Extremists convicted of membership in German Daesh cell

LONDON: The UK is set to deport up to 30 Kurdish asylum seekers to Iraq on a single charter flight organized by the UK Home Office.

The mission to Irbil in Iraqi Kurdistan involves significant risk. Contractors overseeing the journey have received special training to tackle the “high threat of kidnapping from both Daesh and other terrorist groups.”

Some of the deportees have been settled in the UK for more than two decades, and will leave behind families and careers.

One man set to be deported on Tuesday’s flight told The Guardian newspaper: “The whole process is shambolic. We are human beings. I’ve been here 20 years.

“I’ve got A-levels. I speak six different languages. I’m not a criminal or drug dealer, I haven’t done anything. The more I think about it, the more I get upset.”

Public protests against the deportations took place in both London and Kurdistan on Monday.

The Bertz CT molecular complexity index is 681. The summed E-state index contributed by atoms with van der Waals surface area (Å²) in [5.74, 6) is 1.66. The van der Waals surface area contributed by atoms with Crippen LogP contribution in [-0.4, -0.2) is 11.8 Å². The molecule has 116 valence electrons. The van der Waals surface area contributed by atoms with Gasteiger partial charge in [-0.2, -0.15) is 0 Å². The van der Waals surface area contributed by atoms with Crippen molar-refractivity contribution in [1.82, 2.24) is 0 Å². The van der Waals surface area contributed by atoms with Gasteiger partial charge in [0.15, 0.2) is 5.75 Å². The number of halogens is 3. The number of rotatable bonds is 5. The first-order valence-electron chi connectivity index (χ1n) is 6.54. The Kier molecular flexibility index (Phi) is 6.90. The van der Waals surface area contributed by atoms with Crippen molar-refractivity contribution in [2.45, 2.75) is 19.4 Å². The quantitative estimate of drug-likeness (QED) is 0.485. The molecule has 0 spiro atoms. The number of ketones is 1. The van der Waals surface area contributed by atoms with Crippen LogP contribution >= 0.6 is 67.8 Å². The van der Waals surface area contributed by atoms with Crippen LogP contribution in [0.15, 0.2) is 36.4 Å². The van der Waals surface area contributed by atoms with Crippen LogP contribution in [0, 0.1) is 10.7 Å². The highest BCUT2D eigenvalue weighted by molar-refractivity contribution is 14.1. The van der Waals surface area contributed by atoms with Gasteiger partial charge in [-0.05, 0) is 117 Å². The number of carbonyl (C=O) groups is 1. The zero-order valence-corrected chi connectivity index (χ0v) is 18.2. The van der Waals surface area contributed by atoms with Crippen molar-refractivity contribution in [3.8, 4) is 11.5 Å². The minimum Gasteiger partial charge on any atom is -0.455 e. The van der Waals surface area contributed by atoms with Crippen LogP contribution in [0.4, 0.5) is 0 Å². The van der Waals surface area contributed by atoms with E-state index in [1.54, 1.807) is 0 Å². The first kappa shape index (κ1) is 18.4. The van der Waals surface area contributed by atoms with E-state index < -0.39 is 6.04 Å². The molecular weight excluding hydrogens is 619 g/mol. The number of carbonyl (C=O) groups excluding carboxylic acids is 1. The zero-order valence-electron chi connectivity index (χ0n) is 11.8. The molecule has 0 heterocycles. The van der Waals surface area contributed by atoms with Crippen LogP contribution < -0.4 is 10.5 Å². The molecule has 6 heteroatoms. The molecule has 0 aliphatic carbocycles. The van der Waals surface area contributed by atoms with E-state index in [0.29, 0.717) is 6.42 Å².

Bella Sankey, director at the charity Detention Action, said: “We know of at least 11 people with British children and grandchildren who could be deported to Iraqi Kurdistan. Many escaped here decades ago from the violence and turmoil in that region.”

Another asylum seeker, speaking from a UK detention center before his deportation, said: “I swear that every single person returned to Kurdistan will be in danger.

“Some have already received threats. We are worried that we will be grabbed as soon as we arrive at the airport in Irbil.

“In my country some people wouldn’t think twice about shooting us in the head. There are some ruthless people there.”

Immigrant rights campaigner Karen Doyle said: “The Home Office is planning to send traumatized torture survivors to a dangerous and unstable region in a move which shows utter disregard for human life.

“The men we have been speaking to have made their lives in the UK and have wives and children here. Many have been unable to secure legal representation while detained. This government is ignoring individual traumas of those due to fly.”

A Home Office spokesperson said: “We make no apology for removing foreign criminals and those with no right to remain in the UK. This is what the public rightly expects and why we regularly operate flights to different countries.”

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